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Francesco Giannino » 2.Linear inequalities. Systems of linear inequalities


Linear Inequalities

A linear inequality in the variable x is a comparison of expressions by either “less than” (<), “less than or equal to” (≤ ), “greater than” (>), or “greater than or equal to” (≥) where each expression is of the form ax+b, with a and b real numbers.
To solve an inequality containing a variable, find all values of variable that make the inequality true.

Linear Inequalities

Basic Properties

Let a, b and c be real numbers.
1. Transitive Property
If a < b and b < c then a < c
2. Addition Property
If a < b then a + c < b + c
Adding the same quantity to both sides of an inequality produces an equivalent inequality.
3. Subtraction Property
If a < b then a – c < b – c
Subtracting the same quantity from both sides of an inequality produces an equivalent inequality.


Linear Inequalities

Properties of inequalities

4. Multiplication Property
i. If a < b and c is positive then c a < c b
ii. If a < b and c is negative c a > c b

Multiplying both sides of an inequality by a positive number produces an equivalent inequality.
Multiplying both sides of an inequality by a negative number reverses the direction of the inequality.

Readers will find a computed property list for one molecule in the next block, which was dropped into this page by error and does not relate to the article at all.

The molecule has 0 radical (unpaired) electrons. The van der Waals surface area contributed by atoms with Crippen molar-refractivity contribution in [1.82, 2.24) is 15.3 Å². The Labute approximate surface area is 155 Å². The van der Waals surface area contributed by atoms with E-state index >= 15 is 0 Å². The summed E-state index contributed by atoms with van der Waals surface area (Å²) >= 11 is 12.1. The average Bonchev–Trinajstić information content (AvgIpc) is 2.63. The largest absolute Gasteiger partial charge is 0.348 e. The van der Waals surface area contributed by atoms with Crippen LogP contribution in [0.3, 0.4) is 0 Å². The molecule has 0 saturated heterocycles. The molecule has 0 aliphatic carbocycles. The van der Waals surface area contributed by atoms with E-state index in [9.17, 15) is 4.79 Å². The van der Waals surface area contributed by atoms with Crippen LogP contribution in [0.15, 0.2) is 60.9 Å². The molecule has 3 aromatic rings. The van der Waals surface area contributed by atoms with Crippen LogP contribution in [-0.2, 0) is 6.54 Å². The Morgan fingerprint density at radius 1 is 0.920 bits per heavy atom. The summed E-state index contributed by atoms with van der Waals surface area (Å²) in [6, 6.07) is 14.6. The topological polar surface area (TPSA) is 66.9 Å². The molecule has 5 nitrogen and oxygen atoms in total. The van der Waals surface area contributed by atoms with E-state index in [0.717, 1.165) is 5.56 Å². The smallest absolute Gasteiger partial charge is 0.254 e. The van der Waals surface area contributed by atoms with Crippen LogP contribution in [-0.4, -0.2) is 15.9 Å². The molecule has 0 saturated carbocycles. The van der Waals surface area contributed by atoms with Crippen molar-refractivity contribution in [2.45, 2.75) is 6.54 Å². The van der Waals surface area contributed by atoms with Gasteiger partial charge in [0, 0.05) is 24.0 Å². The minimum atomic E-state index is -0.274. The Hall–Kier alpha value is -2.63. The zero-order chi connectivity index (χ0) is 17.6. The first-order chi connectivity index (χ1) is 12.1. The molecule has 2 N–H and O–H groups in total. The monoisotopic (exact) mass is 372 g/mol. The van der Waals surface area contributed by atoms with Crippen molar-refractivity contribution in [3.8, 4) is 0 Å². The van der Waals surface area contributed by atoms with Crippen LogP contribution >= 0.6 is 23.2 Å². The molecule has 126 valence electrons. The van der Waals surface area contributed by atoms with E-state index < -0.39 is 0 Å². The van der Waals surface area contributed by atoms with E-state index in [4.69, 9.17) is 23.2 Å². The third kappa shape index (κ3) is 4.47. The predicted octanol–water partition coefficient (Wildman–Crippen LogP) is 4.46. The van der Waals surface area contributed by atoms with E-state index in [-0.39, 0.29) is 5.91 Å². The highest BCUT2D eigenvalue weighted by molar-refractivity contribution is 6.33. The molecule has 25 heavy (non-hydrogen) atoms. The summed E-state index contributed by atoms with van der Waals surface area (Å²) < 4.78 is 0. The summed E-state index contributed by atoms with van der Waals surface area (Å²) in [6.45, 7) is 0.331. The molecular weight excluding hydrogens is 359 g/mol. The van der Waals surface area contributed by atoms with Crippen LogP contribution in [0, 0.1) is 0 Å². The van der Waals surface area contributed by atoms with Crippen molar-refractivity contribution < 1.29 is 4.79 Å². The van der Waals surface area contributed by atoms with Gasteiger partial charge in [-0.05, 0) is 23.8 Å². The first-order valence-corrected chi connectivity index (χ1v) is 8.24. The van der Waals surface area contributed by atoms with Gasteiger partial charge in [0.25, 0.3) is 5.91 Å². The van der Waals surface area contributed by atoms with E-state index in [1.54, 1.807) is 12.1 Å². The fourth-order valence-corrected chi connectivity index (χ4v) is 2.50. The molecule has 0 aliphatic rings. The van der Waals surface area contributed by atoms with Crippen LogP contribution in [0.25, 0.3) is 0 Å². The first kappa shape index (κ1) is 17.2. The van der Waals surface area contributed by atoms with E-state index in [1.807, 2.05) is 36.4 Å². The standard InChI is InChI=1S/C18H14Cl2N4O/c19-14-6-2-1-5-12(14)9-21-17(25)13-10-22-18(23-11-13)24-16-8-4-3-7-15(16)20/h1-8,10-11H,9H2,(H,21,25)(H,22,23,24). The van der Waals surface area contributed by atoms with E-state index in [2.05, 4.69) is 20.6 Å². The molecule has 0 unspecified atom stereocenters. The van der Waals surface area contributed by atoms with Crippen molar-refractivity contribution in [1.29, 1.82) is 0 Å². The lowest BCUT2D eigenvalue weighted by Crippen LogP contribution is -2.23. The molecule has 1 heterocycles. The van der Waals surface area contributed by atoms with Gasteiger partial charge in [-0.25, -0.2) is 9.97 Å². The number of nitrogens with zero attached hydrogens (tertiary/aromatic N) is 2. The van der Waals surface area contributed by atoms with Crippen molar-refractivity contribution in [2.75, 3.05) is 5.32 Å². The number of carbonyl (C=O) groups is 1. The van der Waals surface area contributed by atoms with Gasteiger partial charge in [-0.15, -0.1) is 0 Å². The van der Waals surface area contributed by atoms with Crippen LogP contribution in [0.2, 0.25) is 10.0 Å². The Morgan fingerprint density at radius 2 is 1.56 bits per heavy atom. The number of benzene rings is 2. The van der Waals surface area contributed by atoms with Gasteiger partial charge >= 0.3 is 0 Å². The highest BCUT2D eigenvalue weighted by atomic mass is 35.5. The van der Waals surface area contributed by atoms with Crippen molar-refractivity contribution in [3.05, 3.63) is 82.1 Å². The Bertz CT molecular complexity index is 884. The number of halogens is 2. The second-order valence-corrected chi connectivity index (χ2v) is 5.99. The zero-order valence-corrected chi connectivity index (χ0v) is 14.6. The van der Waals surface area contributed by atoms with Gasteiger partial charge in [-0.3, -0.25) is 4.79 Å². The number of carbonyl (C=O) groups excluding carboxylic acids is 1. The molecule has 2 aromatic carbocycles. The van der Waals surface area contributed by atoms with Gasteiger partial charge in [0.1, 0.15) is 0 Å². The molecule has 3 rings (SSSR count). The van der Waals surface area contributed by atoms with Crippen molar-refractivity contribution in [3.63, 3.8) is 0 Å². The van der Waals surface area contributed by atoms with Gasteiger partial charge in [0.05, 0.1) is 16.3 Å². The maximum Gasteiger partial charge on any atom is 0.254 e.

Note 1. If each inequality sign is reversed in the above properties, we obtain similar properties.
Note 2. If the inequality sign < is replaced by ≤ or the sign > is replaced by ≥ , we also obtain similar properties.

Linear Inequalities

A solution for an inequality in a variable x is a number such that when we substitute that number for x we have a true statement.
Typically an inequality has infinitely many solutions and the solution set is easily described using interval notation.

Linear Inequalities

Example 1. Solve the inequality x + 3 ≤ 10 and graph the solution set.

Solution. Subtract 3 from both sides and simplify ( Property 2 above): x ≤ 7
The solution set is the set of all x ≤ 7.
In interval notation this set is (-∞, 7].
The graph of the solution is sketched below.

The bracket at 7 indicates that 7 is in the solution set.


Linear Inequalities

Observation 1. Solving linear inequalities is very much like solving linear equations, with one important difference:
when you multiply or divide both sides of an inequality by a negative number, the direction of the inequality is reversed.
We can see this, using an inequality with no variables.
Example 2. The inequality 3 < 7 is TRUE.
Multiply both sides of the inequality by the negative number -2:

(3)(-2) < (7)(-2): this is FALSE, because -6 is to the right of -14 on the number line. Hence, -6 > -14.

(3)(-2) > (7)(-2): this is TRUE. So, when we multiply the original inequality by -2, we must reverse the direction to obtain another true statement.

Linear Inequalities

Example 3. Solve the inequality: 7 – 2x < 3

Solution. Subtract 7 to both sides and simplify: – 2x < – 4 Divide both sides by -2 and REVERSE (-2 is negative) the inequality sign and simplify ( Property 3-ii above):

x > 2

The graph of the solution is sketched below.

The number 2 is not in the solution set.


Linear Inequalities